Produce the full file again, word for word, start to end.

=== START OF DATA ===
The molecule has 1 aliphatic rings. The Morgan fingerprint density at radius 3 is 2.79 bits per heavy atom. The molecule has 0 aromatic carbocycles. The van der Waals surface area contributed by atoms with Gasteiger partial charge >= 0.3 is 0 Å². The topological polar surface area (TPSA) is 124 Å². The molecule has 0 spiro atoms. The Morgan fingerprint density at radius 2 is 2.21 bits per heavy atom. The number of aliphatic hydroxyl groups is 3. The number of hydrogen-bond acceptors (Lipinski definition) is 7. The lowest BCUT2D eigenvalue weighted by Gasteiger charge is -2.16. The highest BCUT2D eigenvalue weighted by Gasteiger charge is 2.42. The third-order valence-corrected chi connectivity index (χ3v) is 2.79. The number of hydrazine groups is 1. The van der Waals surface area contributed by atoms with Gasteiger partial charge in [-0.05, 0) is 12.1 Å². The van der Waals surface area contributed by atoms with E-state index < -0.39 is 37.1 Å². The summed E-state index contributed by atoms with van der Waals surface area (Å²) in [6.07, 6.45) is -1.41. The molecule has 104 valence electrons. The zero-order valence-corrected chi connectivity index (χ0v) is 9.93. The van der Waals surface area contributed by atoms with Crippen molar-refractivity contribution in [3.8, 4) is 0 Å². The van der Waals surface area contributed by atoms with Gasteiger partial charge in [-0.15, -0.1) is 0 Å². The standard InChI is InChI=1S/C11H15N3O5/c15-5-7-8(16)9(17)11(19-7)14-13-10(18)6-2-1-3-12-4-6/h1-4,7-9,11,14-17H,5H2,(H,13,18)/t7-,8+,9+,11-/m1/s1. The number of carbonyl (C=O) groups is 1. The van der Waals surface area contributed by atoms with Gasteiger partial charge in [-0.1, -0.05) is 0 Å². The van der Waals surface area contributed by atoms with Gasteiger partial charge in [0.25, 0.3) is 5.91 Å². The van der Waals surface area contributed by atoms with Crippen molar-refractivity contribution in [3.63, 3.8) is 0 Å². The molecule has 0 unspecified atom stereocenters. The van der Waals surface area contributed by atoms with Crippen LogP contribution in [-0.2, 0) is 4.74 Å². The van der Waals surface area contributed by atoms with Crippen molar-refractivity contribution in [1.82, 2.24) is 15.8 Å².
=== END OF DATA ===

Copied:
The molecule has 1 aliphatic rings. The Morgan fingerprint density at radius 3 is 2.79 bits per heavy atom. The molecule has 0 aromatic carbocycles. The van der Waals surface area contributed by atoms with Gasteiger partial charge >= 0.3 is 0 Å². The topological polar surface area (TPSA) is 124 Å². The molecule has 0 spiro atoms. The Morgan fingerprint density at radius 2 is 2.21 bits per heavy atom. The number of aliphatic hydroxyl groups is 3. The number of hydrogen-bond acceptors (Lipinski definition) is 7. The lowest BCUT2D eigenvalue weighted by Gasteiger charge is -2.16. The highest BCUT2D eigenvalue weighted by Gasteiger charge is 2.42. The third-order valence-corrected chi connectivity index (χ3v) is 2.79. The number of hydrazine groups is 1. The van der Waals surface area contributed by atoms with Gasteiger partial charge in [-0.05, 0) is 12.1 Å². The van der Waals surface area contributed by atoms with E-state index < -0.39 is 37.1 Å². The summed E-state index contributed by atoms with van der Waals surface area (Å²) in [6.07, 6.45) is -1.41. The molecule has 104 valence electrons. The zero-order valence-corrected chi connectivity index (χ0v) is 9.93. The van der Waals surface area contributed by atoms with Crippen molar-refractivity contribution in [3.8, 4) is 0 Å². The van der Waals surface area contributed by atoms with Gasteiger partial charge in [-0.15, -0.1) is 0 Å². The standard InChI is InChI=1S/C11H15N3O5/c15-5-7-8(16)9(17)11(19-7)14-13-10(18)6-2-1-3-12-4-6/h1-4,7-9,11,14-17H,5H2,(H,13,18)/t7-,8+,9+,11-/m1/s1. The number of carbonyl (C=O) groups is 1. The van der Waals surface area contributed by atoms with Gasteiger partial charge in [-0.1, -0.05) is 0 Å². The van der Waals surface area contributed by atoms with Gasteiger partial charge in [0.25, 0.3) is 5.91 Å². The van der Waals surface area contributed by atoms with Crippen molar-refractivity contribution in [3.63, 3.8) is 0 Å². The molecule has 0 unspecified atom stereocenters. The van der Waals surface area contributed by atoms with Crippen LogP contribution in [-0.2, 0) is 4.74 Å². The van der Waals surface area contributed by atoms with Crippen molar-refractivity contribution in [1.82, 2.24) is 15.8 Å².